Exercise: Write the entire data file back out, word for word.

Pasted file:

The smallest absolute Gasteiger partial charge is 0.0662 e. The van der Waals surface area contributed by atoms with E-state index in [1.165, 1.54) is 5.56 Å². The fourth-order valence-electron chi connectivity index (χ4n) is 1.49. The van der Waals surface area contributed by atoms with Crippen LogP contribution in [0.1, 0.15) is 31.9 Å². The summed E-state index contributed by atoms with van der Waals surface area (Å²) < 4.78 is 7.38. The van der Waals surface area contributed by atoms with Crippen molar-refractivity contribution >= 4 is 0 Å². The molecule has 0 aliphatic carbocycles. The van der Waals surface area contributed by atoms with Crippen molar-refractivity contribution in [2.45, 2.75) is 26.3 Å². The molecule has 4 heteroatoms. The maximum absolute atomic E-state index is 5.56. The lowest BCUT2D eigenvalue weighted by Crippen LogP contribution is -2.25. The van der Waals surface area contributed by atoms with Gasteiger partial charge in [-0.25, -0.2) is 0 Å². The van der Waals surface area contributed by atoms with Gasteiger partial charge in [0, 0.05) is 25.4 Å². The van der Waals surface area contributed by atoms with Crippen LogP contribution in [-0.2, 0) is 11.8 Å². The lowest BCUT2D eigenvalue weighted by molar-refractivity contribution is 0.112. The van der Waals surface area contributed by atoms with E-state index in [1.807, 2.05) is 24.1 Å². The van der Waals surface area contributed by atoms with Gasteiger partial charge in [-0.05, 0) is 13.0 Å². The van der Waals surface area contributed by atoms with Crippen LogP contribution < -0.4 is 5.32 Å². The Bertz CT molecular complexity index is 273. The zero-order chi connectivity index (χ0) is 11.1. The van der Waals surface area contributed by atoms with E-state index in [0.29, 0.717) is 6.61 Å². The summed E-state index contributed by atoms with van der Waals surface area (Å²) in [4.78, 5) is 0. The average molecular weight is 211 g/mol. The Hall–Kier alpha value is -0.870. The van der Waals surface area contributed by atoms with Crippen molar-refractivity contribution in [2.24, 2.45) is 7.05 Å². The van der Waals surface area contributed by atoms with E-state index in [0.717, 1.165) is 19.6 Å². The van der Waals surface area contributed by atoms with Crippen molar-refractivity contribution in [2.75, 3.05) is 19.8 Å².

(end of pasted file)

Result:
The smallest absolute Gasteiger partial charge is 0.0662 e. The van der Waals surface area contributed by atoms with E-state index in [1.165, 1.54) is 5.56 Å². The fourth-order valence-electron chi connectivity index (χ4n) is 1.49. The van der Waals surface area contributed by atoms with Crippen LogP contribution in [0.1, 0.15) is 31.9 Å². The summed E-state index contributed by atoms with van der Waals surface area (Å²) < 4.78 is 7.38. The van der Waals surface area contributed by atoms with Crippen molar-refractivity contribution >= 4 is 0 Å². The molecule has 0 aliphatic carbocycles. The van der Waals surface area contributed by atoms with Crippen molar-refractivity contribution in [2.45, 2.75) is 26.3 Å². The molecule has 4 heteroatoms. The maximum absolute atomic E-state index is 5.56. The lowest BCUT2D eigenvalue weighted by Crippen LogP contribution is -2.25. The van der Waals surface area contributed by atoms with Gasteiger partial charge in [-0.25, -0.2) is 0 Å². The van der Waals surface area contributed by atoms with Gasteiger partial charge in [0, 0.05) is 25.4 Å². The van der Waals surface area contributed by atoms with Crippen LogP contribution in [-0.2, 0) is 11.8 Å². The lowest BCUT2D eigenvalue weighted by molar-refractivity contribution is 0.112. The van der Waals surface area contributed by atoms with E-state index in [1.807, 2.05) is 24.1 Å². The van der Waals surface area contributed by atoms with Gasteiger partial charge in [-0.05, 0) is 13.0 Å². The van der Waals surface area contributed by atoms with Crippen LogP contribution < -0.4 is 5.32 Å². The Bertz CT molecular complexity index is 273. The zero-order chi connectivity index (χ0) is 11.1. The van der Waals surface area contributed by atoms with E-state index in [0.29, 0.717) is 6.61 Å². The summed E-state index contributed by atoms with van der Waals surface area (Å²) in [4.78, 5) is 0. The average molecular weight is 211 g/mol. The Hall–Kier alpha value is -0.870. The van der Waals surface area contributed by atoms with Crippen molar-refractivity contribution in [2.24, 2.45) is 7.05 Å². The van der Waals surface area contributed by atoms with E-state index in [0.717, 1.165) is 19.6 Å². The van der Waals surface area contributed by atoms with Crippen molar-refractivity contribution in [2.75, 3.05) is 19.8 Å².